Elodie Reed, St. Albans Messenger
We’re trying to be a place-based school.
SHELDON — Educational technology specialist Mike Webber wants students to connect with the land, and to grow with it. Literally.
Webber, who teaches at Sheldon Elementary School, spent the day outside Thursday helping students of all ages plant blueberry bushes, apple trees, and blue spruce trees in one of the school’s grassy fields behind its nature center.
Students were to be found with shovels, a large garden hose, wheelbarrows, and muddy hands, carefully placing the young plants in their new homes.
The plants were bought at a USDA tree sale with a $500 grant received through IBM.
The trees went into two fields included in the school’s 80 acres of woods and grass donated to the school’s forest committee by RockTenn in the 1990s. Students work outside throughout the year on projects such as surveying the forest in warmer months and maple sugaring in the cooler months.
Webber, who is the forest committee chair, thought caring for the planted trees and bushes was one more way to connect students to the outdoor world. Students will water, prune, and do anything else needed for the trees and bushes in their free moments during the school year, and the forest committee will care for them in during school vacation.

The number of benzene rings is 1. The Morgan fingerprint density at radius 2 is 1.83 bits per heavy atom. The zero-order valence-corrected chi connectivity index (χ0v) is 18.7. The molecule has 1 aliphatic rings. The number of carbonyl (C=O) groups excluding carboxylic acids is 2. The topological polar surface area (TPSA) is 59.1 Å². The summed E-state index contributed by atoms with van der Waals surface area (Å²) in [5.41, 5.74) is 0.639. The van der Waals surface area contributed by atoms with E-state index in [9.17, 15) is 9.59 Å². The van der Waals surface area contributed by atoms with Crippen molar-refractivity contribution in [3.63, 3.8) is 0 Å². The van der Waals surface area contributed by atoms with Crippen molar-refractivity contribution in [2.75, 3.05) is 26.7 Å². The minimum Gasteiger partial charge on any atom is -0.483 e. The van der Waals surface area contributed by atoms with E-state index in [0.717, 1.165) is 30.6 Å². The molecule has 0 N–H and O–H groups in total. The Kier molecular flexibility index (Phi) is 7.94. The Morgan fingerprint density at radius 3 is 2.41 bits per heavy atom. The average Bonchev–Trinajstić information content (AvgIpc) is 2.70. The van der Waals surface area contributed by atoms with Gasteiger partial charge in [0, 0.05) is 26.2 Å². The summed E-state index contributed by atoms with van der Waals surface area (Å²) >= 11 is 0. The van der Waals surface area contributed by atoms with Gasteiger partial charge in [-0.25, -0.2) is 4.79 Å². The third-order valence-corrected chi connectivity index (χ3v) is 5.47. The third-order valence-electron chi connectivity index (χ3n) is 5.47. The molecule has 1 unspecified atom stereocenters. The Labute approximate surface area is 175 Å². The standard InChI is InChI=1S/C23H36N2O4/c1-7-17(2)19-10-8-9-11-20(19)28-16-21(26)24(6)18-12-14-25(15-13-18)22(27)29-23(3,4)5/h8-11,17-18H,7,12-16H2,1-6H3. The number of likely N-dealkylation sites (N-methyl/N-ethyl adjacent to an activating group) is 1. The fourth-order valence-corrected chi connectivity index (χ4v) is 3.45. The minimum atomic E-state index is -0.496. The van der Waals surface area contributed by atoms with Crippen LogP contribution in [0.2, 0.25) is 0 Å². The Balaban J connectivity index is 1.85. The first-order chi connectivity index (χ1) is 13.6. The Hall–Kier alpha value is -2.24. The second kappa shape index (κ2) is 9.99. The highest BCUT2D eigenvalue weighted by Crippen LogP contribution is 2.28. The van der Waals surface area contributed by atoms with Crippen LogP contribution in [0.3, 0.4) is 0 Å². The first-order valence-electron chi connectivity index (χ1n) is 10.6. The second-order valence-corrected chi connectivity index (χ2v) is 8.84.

“We’re trying to be a place-based school,” Webber said. “The trees will help that process happen.”
The fourth grade math classes, led by teacher Sarah Phillips, designed and planned out the plots for yesterday’s plantings and put in the apple trees and blueberry bushes. The kindergarten, first grade, and second grade classes all planted spruce trees, one per student.
Every kindergarten class after this year will plant a host of new spruce trees to take care of, said Webber.
The idea is to allow each of the younger students to nurture a spruce tree for the years that student is at Sheldon School, to have the tree grow with the child. During the winter before students graduate from the 8th grade, Webber plans for each child to take his or her own tree home for the holidays, or alternately, to donate a tree to an area family in need of a holiday tree.
“It’s a longitudinal study of the tree as well as connection to the school and this piece of land,” Webber said.
For the fourth graders who helped out yesterday, Webber said, “The connection for them would be the apple trees, the blueberry bushes,” which, if all goes well, will have fruit by the time the older students graduate.
Every tree and bush planned for Sheldon School’s two fields was planted yesterday in the five-hour block designated for the project. Phillips said, “[That’s] perfect – tomorrow’s going to be a rainy day,” adding that everything will have a chance to grow.